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Latin Sentence Structure Posted by on Mar 16, 2009 in Latin Language

We’re going to take a look at some subjects and verbs. I’ll try to make this as painless as possible ๐Ÿ™‚

Let’s take a look at the sentence: Cicero is a farmer. In Latin this sentence would look like this: Cicerลย  est agricola. In Latin, articles like the and a are omitted. That’s why in English, the sentence would translate as: Cicero is farmer.

Let’s take a look at another sentence: Cicerล ferit Corneliam. In English this would be Cicero hits Cornelia. Yes, I know, it’s a very abusive example, but hopefully it’ll be more memorable because it invokes a strong image. This sentence carries out the subjet-verb-object sentence structure. Cicerล is the subject because he’s doing the action (in this case, hitting) and ferit is the verb while Corneliam is the object because she’s being hit.

Compare this with a sentence like this: Cicerล Corneliam ferit. In English this would be Cicero hits Cornelia. This has the same meaning as the sentence Cicerล ferit Corneliam, but with a different sentence structure. Cicerล Corneliam ferit follows the subject-object-verb structure.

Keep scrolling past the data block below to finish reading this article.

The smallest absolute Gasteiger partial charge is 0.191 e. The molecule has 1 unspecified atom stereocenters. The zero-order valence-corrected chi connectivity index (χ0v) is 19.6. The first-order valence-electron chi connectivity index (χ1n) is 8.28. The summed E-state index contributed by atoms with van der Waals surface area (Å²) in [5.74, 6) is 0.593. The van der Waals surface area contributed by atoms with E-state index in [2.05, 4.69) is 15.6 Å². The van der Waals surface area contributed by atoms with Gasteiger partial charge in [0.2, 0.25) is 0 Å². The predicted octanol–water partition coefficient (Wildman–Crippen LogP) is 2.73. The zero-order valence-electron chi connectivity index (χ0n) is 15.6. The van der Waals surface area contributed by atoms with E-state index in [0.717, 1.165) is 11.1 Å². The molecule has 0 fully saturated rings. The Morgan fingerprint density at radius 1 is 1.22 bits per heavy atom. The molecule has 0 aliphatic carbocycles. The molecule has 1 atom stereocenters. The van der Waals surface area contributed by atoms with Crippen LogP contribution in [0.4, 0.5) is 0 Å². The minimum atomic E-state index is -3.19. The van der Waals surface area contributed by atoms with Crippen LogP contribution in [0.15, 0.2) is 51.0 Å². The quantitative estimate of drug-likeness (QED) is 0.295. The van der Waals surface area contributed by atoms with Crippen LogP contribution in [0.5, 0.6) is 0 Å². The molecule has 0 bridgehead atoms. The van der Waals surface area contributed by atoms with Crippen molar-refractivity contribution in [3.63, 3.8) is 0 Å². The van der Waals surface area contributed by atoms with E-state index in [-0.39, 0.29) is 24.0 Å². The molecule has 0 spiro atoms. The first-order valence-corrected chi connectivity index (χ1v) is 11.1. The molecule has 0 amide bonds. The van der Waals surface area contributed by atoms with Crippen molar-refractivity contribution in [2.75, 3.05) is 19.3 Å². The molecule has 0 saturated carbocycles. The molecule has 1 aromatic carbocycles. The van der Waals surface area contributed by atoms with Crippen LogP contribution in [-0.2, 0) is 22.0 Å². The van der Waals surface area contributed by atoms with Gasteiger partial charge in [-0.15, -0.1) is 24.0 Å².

In Latin, word order is flexible. Either Cicerล Corneliam ferit and Cicerล ferit Corneliam will work. I should also mention that while both will work, the ancient Romans preferred that the verb be placed at the end of a sentence like Cicerล Corneliam ferit.

You’ll also see that in many ancient Latin texts, the object of the sentence follows the subject like the sentence: Agricola filiam amat. Which means: The farmer loves his daughter. In English this would be: farmer daughter he loves. Filiam = daughter. Filiam is the object of the sentence because she is the one being loved. Agricola = farmer. Agricola is the subject of the sentence because he is the one doing the loving.

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Comments:

  1. mike:

    Could you explain the cases and the order of these in the structure. Ive been reading Wheellocks latin intro. V.3. Im also taking my time with this book chapter by chapter to insure that im understanding and not skipping steps. Im stumped… When and if you do this nice gesture could you please do it the way the Romans would? Thank You. Your help will prove in valuable to me.

  2. Mariana:

    This really helps clear up a few things in my head. I’m taking an online Latin course and the sentence structure always messed me up or i was just overthinking everything. Reading this and using comparisons to the English language helped set things clear in my head. Thanks!!!!


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